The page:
I think about this but I wouldn't say I worry about it. I used to be a champion worrier, to an insane, neurotic degree, especially when my kids were small. I had terrible separation anxiety, and while I was able to work, I never wanted to let them out of my sight the rest of the time. I did of course, there were play dates and birthday parties and sleepovers and even Space Camp and Girl Scout camp. I let them go but I was chronically uneasy. I dreaded it when their dad took them fishing because I knew he didn't watch them like I did.
I don't even know what I was so afraid of. It wasn't rational. Abduction mostly, although realistically the odds of an accident were probably much higher. I was literally afraid that they would disappear off the face of the earth. We had many talks about stranger danger, how they were never to get in a car with someone they didn't know, not even if that person said I was in an accident and they needed to take them to me. Not even if a stranger asked them to help find a lost puppy. Especially not that.
If it weren't for cell phones I'm not sure I'd ever have let them leave home. I got them phones and I said, your phone will be charged, with you, and on, and you will answer it if I call, or I'll take it away. That's a dire fate if you are a teen, so they pretty much kept the phones on and charged and answered when I called, which I tried not to do unreasonably often. Just knowing I could helped though.
I'm not sure how I stopped worrying. If I knew I'd write a book and make a mint. Somewhere along the line I internalized a couple of things. One, that worrying about tomorrow was sucking the joy out of today. Two, that whatever happened happened and knowing about it any sooner wouldn't change it. What will be will be. So I stopped imagining dark scenarios. Every now and then, when a ghost threatens to walk across my grave, I push the scary thoughts away with the mantra, "nothing bad, nothing bad, nothing bad."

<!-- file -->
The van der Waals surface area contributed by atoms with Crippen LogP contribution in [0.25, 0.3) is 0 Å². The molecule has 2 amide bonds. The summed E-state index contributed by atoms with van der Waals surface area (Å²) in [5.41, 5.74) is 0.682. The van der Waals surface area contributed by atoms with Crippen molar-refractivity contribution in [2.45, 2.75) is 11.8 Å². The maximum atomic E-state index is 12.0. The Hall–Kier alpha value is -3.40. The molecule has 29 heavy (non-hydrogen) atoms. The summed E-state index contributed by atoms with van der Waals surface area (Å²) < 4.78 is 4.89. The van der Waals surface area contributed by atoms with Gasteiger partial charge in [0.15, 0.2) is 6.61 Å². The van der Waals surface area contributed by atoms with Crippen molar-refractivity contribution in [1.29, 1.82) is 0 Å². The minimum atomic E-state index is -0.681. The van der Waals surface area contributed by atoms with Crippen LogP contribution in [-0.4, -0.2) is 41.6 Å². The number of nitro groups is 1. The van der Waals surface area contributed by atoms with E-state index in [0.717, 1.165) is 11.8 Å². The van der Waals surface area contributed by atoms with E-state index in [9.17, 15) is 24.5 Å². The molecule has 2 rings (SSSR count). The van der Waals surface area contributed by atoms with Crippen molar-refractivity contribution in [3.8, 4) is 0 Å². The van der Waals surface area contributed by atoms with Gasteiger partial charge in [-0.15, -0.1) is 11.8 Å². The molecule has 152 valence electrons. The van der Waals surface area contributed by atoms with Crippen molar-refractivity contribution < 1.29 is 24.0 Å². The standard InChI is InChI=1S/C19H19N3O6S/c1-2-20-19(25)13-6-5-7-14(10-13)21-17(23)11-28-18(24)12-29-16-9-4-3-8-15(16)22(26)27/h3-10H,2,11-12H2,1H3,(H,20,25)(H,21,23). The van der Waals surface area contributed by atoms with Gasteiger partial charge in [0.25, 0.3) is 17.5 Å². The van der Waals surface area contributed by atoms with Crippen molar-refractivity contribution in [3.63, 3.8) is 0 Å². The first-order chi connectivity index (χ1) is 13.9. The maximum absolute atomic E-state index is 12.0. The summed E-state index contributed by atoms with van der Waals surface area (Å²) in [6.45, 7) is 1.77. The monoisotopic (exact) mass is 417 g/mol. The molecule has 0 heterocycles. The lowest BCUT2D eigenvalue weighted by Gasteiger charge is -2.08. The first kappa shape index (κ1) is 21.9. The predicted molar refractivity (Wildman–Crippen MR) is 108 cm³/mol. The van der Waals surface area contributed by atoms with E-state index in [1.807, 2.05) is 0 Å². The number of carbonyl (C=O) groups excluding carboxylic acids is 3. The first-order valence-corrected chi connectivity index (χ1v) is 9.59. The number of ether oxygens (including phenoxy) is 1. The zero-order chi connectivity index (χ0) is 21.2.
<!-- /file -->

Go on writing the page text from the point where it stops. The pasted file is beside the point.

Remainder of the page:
Mary Scmich wrote it, Baz Luhrmann recited it. I believe it.
Don't worry about the future, or worry, but know that worrying is as effective as trying to solve an algebra equation by chewing bubblegum. The real troubles in your life are apt to be things that never crossed your worried mind. The kind that blindside you at 4 p.m. on some idle Tuesday.
So I wouldn't say I worry. I embrace the present and all that is good in it and make gratitude a deliberate practice. All this said, while I don't worry, I do, willy-nilly, think about how I would do if something happened to Neil.
I don't think I'd do very well.
Of course no one in such a situation ever does very well. And I know that somehow I'd go on, because of my children. I would never do what my mom tried to do. But I have had a long history of serial relationships, and I'm not sure I know how to be alone. But I love Neil so very much, and I'm not sure that I'd have the stuffing to start over. And that much loneliness terrifies me.
And I remember just how far I fell down the rabbit hole when Marty left.
Which is another story waiting to be told.
But not tonight. "Nothing bad, nothing bad, nothing bad."
"This is a lonely life
As I know you know too well
I'm thinking of you tonight
Here in the Sylvia Hotel
You must be safe in bed
Down in your cowboy home
I don't wonder why you left
I wonder why you stayed so long
I found some matches from Durango in my pocket
But if I let my heart get sad then I can't stop it
And this is a lonely life
Though I think it suits me well
And everything's fine tonight
Here in the Sylvia Hotel."